Pilates reformers machines. (Photo credit: Ajrehman)
(Note: For those that aren’t familiar, like I was a few months ago, a reformer machine is a basically a flat carriage connected to springs that, when you lay on it, simulates the movements you do while standing up but with less weight than your body weight. They help you perfect your form at lower weight levels before moving to Pilates mat classes, which rely on your body weight for exercises. So, while it may seem counterintuitive, Pilates reformer classes are actually designed for newbies, and mat classes are for people who have the strength to do the exercises against their whole body weight.)
What I learned from Pilates-based PT was that there is a right way to move our bodies. Pilates is therapeutic because it’s based on doing fewer iterations of strength exercises but in near perfect form. Just a slight tuck of the pelvis or extension of the elbow and you’re targeting entirely different muscles.
So with Radhika’s help, my hamstrings shook and my butt burned until a few weeks later my knee pain had seriously subsided. Within a few more weeks, I went on my first run in eight months. It felt like a miracle, but I knew by then it was more just a matter of physics.
I teared up on my last day of physical therapy out of so much gratitude to the woman who had showed me that I could live the active lifestyle I loved without pain or worry. I transferred from physical therapy to group Pilates reformer classes in January and have enjoyed pain-free hiking (both urban and natural) since then. However, I can feel the difference (and a bit of pain) when I get lazy with my strength exercises.
Pain relief was my main pursuit in physical therapy, but I got a lot more out of it than that. Now that I know how to use my body properly, I feel less inclined to injury when I’m doing something new or challenging, like snowboarding or stand-up paddle boarding. I also love yoga and have seen a huge improvement in my practice since starting Pilates. And, at the least, my improved posture helps me feel taller if not look taller.
My point in a nutshell is that Pilates changed my body and my life. What I tried for a over a decade to get from running — improved fitness without pain — I got from Pilates in a few months. I think there is a physical activity of choice out there for everyone — one that’s enjoyable and that produces the best fitness results — but I also think that knowing how to use your body is the basis of enjoying physical activity over the course of a lifetime. And, the truth is that since most of us spend the majority of our time sitting behind screens, it’s not hard to imagine that we fall into bad muscular habits, ones that are hard to break without someone pointing them out to us. Pilates was my reset button for both weight loss and improved body mechanics. I’ve been in classes next to everyone from ballerinas to grandmothers to men who can’t their toes and women with back injuries, so no matter if you want it to be your dedicated workout or to help you improve your performance in other activities, I think everyone can benefit from a Pilates class.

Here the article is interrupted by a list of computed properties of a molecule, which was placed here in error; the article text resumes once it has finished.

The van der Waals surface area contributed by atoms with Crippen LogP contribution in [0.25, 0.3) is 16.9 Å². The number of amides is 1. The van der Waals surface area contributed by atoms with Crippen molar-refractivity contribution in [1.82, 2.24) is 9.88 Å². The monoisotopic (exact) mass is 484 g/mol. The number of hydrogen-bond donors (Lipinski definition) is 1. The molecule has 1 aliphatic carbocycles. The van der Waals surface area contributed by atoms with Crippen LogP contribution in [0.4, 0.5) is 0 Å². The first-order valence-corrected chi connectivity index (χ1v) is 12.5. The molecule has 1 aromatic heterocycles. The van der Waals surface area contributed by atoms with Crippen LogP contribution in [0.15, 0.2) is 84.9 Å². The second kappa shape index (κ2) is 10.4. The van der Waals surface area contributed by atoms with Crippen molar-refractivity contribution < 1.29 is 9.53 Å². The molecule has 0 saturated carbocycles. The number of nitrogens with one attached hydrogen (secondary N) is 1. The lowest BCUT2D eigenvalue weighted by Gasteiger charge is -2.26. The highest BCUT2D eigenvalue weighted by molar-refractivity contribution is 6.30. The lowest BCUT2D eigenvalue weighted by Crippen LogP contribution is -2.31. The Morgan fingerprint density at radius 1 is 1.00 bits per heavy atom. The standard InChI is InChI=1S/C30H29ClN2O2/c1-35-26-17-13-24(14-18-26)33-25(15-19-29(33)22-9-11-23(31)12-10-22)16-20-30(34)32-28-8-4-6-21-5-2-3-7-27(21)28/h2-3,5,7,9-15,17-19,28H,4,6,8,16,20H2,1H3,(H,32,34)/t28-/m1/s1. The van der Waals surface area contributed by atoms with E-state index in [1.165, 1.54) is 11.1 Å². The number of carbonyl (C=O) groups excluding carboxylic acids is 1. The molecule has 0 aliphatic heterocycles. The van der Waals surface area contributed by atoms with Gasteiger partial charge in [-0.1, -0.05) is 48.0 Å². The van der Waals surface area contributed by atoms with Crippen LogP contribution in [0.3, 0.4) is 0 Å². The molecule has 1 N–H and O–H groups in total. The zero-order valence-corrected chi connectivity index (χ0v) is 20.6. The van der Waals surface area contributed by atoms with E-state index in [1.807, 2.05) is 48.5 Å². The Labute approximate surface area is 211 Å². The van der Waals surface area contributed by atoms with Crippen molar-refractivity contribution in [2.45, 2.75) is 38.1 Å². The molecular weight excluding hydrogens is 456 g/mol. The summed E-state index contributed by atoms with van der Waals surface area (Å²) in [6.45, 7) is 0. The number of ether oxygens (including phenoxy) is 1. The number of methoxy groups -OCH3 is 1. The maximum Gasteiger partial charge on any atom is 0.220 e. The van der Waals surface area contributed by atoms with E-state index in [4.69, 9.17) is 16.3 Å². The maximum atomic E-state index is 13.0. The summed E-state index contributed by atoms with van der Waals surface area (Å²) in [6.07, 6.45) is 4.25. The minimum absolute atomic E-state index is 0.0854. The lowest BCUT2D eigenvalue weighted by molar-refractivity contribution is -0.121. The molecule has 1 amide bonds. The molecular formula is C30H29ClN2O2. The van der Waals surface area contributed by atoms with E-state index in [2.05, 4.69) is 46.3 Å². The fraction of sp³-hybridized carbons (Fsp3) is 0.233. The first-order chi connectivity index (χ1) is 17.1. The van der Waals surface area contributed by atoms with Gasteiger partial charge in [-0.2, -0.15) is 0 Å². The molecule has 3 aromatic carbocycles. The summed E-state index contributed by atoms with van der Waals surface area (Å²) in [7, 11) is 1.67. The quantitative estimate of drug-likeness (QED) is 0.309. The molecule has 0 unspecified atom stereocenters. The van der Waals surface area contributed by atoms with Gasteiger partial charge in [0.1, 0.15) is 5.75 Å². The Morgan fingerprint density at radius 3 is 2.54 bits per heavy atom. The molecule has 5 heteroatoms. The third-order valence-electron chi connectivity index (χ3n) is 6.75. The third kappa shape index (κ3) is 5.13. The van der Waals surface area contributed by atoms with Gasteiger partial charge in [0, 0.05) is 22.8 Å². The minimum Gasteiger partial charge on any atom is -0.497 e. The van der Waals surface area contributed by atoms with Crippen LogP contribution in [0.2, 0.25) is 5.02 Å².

A note about the high cost of Pilates
I’m a young professional who hasn’t won the lottery or designed the latest social network, so suffice to say that my exercise budget is by no means unlimited. But at $20-$30/class Pilates can feel like it’s catered to the one percent (and it might be). To make Pilates accessible for everyone, I have a few tips:
- Take advantage of the new student specials that almost every workout studio offers, and look for daily deals from places like Groupon and Living Social. You can often get the price per class down to something much more affordable. I’ve seen deals for $8/class! Also, I’ve moved studios just to take advantage of a new student special. Hey, a gal with a budget has to do what a gal with a budget has to do!
- Complement your in-studio classes with an at-home regimen (but learn the proper form from a professional first). My old roommate and childhood friend got hooked on The Dailey Method with me and for my birthday bought me The Dailey Method DVDthat has full and express workouts on it. I use this when I don’t have time or budget to get to the studio.
- If your healthcare covers physical therapy, find a physical therapist with a focus on Pilates technique and do a few sessions with a PT. It’s like having a private Pilates instructor for a fraction of the price.
Do you have a workout of choice? Have you ever tried Pilates? Do you disagree that Pilates is for everyone?